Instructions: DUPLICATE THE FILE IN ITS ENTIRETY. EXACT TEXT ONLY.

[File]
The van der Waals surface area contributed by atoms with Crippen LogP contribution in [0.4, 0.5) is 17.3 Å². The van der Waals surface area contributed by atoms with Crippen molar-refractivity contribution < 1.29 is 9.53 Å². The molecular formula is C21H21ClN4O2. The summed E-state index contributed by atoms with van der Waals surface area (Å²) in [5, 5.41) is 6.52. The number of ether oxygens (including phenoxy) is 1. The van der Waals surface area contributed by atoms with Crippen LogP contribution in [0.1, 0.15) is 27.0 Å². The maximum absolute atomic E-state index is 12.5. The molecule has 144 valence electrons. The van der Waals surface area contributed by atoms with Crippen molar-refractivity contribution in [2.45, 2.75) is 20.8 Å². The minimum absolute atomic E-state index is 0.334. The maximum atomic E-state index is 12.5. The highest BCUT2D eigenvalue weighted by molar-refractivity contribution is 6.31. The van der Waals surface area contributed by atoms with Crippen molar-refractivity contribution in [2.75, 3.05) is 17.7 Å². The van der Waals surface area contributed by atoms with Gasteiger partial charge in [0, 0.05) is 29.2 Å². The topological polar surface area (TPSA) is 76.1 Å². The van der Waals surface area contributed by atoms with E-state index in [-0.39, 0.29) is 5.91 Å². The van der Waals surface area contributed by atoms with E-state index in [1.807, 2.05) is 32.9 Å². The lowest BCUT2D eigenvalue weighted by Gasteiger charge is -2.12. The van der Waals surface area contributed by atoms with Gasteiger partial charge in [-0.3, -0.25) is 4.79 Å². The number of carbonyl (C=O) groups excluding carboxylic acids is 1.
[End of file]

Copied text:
The van der Waals surface area contributed by atoms with Crippen LogP contribution in [0.4, 0.5) is 17.3 Å². The van der Waals surface area contributed by atoms with Crippen molar-refractivity contribution < 1.29 is 9.53 Å². The molecular formula is C21H21ClN4O2. The summed E-state index contributed by atoms with van der Waals surface area (Å²) in [5, 5.41) is 6.52. The number of ether oxygens (including phenoxy) is 1. The van der Waals surface area contributed by atoms with Crippen LogP contribution in [0.1, 0.15) is 27.0 Å². The maximum absolute atomic E-state index is 12.5. The molecule has 144 valence electrons. The van der Waals surface area contributed by atoms with Crippen molar-refractivity contribution in [2.45, 2.75) is 20.8 Å². The minimum absolute atomic E-state index is 0.334. The maximum atomic E-state index is 12.5. The highest BCUT2D eigenvalue weighted by molar-refractivity contribution is 6.31. The van der Waals surface area contributed by atoms with Crippen molar-refractivity contribution in [2.75, 3.05) is 17.7 Å². The van der Waals surface area contributed by atoms with Gasteiger partial charge in [0, 0.05) is 29.2 Å². The topological polar surface area (TPSA) is 76.1 Å². The van der Waals surface area contributed by atoms with E-state index in [-0.39, 0.29) is 5.91 Å². The van der Waals surface area contributed by atoms with E-state index in [1.807, 2.05) is 32.9 Å². The lowest BCUT2D eigenvalue weighted by Gasteiger charge is -2.12. The van der Waals surface area contributed by atoms with Gasteiger partial charge in [-0.3, -0.25) is 4.79 Å². The number of carbonyl (C=O) groups excluding carboxylic acids is 1.